Sunday, March 10, 2013
Should Commissioner Kroes trust the Spanish Government?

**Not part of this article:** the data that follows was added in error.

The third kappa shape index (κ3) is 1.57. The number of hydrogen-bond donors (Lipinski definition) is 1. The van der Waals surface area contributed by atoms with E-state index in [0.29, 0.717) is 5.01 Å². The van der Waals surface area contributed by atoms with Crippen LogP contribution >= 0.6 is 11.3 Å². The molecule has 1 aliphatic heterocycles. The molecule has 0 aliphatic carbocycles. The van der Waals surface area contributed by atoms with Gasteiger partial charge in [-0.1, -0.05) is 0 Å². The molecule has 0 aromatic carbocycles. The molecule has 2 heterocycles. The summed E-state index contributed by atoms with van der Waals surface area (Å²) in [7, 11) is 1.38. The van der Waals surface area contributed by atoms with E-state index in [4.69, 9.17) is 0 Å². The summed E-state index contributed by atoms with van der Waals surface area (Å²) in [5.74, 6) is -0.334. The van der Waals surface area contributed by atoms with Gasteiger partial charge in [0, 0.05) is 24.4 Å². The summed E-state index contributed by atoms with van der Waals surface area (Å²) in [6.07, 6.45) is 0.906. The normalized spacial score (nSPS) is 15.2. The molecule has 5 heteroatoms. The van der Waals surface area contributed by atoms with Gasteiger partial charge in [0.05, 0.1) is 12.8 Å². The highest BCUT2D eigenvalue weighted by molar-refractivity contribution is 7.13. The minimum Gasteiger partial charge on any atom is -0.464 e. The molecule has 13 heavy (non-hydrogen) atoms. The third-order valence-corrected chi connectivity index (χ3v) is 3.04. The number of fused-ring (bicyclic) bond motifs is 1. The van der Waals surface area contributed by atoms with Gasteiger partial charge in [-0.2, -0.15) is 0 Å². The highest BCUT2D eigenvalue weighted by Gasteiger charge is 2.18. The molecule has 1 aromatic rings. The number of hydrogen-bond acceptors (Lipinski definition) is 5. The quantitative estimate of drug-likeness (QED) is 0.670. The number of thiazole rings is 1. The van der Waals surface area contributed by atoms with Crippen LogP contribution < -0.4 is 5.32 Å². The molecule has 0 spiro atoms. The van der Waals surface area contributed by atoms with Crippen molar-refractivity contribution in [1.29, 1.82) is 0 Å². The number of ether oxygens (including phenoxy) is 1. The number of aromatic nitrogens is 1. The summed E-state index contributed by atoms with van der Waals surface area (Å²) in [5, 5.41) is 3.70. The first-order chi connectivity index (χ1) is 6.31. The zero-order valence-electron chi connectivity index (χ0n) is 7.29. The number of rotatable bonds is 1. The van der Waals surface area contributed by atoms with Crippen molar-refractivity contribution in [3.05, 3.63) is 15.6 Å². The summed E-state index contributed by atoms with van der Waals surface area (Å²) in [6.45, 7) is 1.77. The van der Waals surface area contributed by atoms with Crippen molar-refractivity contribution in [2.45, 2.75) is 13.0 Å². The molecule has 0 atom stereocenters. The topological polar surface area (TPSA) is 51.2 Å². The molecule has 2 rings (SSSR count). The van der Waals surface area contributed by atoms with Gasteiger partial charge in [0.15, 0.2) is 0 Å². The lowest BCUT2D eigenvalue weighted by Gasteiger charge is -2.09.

Two weeks ago, Commissioner Kroes from the European Commission sent an official letter to the Spanish government threatening it with sanctions unless the proposal to merge the network industry regulators with the competition policy authority was profoundly changed. The main concern of the EC was that the new merged agency would have a significantly lower degree of regulatory independence relative to government than the preceding agencies. The Spanish government replied just a few days later saying that it would reform the proposal to accommodate the requests of the Commission. However, the Spanish government is not withdrawing the proposal, which is what it should do. I have analyzed the proposal in an extended paper, where I draw from the literature on institutional and organization architecture to conclude that the specific characteristics of network industries in Spain, and the experience of countries of similar size in the European Union make this proposal a bad idea. The fact that the proposal was inspired by a Consulting Report commissioned by the telecommunications incumbent, Telefónica, raised the suspicion that the government's proposal was a result of legislative capture. The EC should not even allow that a country with the size and regulatory problems of Spain creates such a big agency, where its governing council will have to be expert in telecoms, energy and transportation, besides competition policy. It should ask the Spanish government to do what it has not done: to open a debate with experts, the public and interested parties to reform regulation in a way that it increases its quality and credibility.